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Generally Accepted Auditing Standards

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Generally Accepted Auditing Standards (GAAS) are clearly defined systematic guidelines used to audit a company's financials in order to ensure accuracy, consistency of the auditor's actions and reports. These standards were established in the late 1940's by members of the American Institute of Certified Accountants (AICPA). Initially there were 10 standards that were later incorporated into the Statements on Auditing Standards (SASs). These 10 standards have been divided into three main categories for differentiation and clarification.

The first category is the general standards. This first stipulates that audits are to be performed by an adequately trained and proficient auditor. The auditor chosen must maintain a mental attitude of independence of all matters relating to the assigned audit. The auditor must also exercise due professional care during the audit exercise as well as preparing reports on the audit.

The second category is standards of field work. The auditing process should be adequately planned and supervised, especially if the auditor is being assisted. The auditor must have a sufficient understanding of the entity and its environment; this includes internal controls for the risk of mismanagement of pertinent material and financial statements, and to define the nature, timing, and extent of future audit processes. There must be competent audit evidence obtained by the auditor through audit procedures performed in order to afford a reasonable basis for an opinion.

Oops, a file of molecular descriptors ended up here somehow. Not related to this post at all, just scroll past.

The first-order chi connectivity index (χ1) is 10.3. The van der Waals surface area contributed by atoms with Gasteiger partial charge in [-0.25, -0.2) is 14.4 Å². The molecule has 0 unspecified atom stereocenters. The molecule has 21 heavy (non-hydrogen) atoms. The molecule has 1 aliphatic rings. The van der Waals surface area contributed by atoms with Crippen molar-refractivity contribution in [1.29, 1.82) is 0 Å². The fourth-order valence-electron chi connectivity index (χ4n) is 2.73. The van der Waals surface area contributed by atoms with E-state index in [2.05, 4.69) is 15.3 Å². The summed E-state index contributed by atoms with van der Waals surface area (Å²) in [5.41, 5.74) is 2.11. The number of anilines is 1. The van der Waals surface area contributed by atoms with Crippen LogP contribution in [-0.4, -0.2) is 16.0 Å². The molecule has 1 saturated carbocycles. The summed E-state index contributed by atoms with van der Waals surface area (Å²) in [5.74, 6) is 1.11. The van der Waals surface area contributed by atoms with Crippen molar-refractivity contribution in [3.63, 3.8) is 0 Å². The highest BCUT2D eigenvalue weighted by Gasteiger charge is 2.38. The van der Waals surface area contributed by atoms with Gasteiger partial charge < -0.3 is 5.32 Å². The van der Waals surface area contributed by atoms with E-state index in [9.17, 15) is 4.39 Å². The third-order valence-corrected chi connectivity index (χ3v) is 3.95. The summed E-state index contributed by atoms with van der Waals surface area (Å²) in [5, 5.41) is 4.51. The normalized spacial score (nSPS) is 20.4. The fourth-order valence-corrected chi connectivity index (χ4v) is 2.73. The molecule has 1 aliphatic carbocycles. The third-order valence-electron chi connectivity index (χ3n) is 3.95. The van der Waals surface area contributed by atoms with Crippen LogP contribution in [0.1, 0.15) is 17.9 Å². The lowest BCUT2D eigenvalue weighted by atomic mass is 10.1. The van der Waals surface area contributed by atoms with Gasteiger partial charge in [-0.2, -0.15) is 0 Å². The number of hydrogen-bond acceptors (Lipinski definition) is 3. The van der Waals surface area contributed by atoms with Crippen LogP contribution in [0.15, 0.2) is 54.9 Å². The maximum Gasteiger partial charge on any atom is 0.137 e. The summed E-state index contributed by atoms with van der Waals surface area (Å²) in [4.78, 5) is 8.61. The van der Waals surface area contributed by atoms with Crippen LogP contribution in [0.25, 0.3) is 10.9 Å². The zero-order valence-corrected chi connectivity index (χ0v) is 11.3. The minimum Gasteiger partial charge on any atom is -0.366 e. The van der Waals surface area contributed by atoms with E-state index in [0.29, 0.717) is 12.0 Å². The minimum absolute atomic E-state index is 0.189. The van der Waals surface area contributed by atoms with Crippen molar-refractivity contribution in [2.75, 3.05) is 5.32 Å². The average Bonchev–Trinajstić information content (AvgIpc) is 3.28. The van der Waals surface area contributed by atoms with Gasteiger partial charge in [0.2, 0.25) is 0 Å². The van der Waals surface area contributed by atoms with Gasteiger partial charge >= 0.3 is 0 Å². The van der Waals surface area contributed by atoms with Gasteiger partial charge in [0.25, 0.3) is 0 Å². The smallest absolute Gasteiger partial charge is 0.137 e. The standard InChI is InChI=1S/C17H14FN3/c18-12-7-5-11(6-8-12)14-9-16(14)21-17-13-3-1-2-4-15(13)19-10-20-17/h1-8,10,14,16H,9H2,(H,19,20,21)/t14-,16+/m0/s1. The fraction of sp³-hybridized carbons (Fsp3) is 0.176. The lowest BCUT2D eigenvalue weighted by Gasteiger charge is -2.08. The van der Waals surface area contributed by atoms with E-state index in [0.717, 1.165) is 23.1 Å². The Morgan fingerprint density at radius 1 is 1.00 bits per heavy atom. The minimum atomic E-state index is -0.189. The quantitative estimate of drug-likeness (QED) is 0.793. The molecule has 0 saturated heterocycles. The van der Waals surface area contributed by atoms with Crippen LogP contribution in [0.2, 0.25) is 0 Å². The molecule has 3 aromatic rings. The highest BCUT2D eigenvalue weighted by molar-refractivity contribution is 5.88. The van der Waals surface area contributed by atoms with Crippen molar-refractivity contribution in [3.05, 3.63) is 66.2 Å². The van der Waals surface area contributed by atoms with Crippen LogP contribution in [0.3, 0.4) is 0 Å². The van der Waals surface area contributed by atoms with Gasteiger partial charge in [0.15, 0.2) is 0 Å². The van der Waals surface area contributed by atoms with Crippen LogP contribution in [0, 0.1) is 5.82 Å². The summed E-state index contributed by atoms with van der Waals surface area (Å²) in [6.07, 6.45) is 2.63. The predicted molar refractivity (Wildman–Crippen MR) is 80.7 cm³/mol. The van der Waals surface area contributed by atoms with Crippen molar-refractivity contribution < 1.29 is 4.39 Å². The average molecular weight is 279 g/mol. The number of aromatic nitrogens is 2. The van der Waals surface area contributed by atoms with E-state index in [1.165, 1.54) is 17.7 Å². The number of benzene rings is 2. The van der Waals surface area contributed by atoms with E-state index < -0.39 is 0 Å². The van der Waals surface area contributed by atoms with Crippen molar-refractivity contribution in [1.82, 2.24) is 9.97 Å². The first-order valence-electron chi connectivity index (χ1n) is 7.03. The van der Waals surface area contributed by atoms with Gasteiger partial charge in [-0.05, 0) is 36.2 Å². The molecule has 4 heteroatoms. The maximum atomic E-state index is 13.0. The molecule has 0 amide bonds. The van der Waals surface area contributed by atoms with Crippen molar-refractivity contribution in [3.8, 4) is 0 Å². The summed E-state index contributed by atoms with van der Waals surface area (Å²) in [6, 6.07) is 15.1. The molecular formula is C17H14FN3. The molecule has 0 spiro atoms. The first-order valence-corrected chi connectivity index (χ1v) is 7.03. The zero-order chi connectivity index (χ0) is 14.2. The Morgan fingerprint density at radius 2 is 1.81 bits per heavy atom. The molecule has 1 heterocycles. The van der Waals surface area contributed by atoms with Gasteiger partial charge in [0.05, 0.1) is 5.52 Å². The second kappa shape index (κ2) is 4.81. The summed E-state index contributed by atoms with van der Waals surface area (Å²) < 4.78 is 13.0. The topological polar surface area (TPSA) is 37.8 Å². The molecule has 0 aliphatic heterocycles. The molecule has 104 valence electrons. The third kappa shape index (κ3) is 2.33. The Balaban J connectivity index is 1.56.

The third category is standards of reporting. The auditor must report whether the financial statements presented for audit are in accordance with GAAS. The auditor must identify and report any circumstances in which GAAS have not been consistently adhered to in the current accounting period. Informative disclosures of the financial statements need to be reasonably adequate, and if not so the auditor must state in a report. The final standard states that the auditor must formerly report an expression or opinion regarding financial statements. If for any reason the auditor cannot express an honest opinion, the reasons for this should also be stated in a report.

Although GAAS is the primary "law" for the audit of financial statements of a company, the statements are also audited in coordination with Generally Accepted Accounting Principles (GAAP). The material audited consists of results from the operations and cash flows for the sole purpose of conveying a professional and independent opinion to the users of these financial records. In adhering to the independence in mental attitude as outlined by GAAS, certain states have laws that only allow certified public accountants (CPAs) to conduct financial audits. In maintaining individuality and segregation of duties, many companies hire external audit firms to conduct yearly audits. This enforces GAAS as well as ensuring that internal audit procedures are also in accordance.

Operational audits



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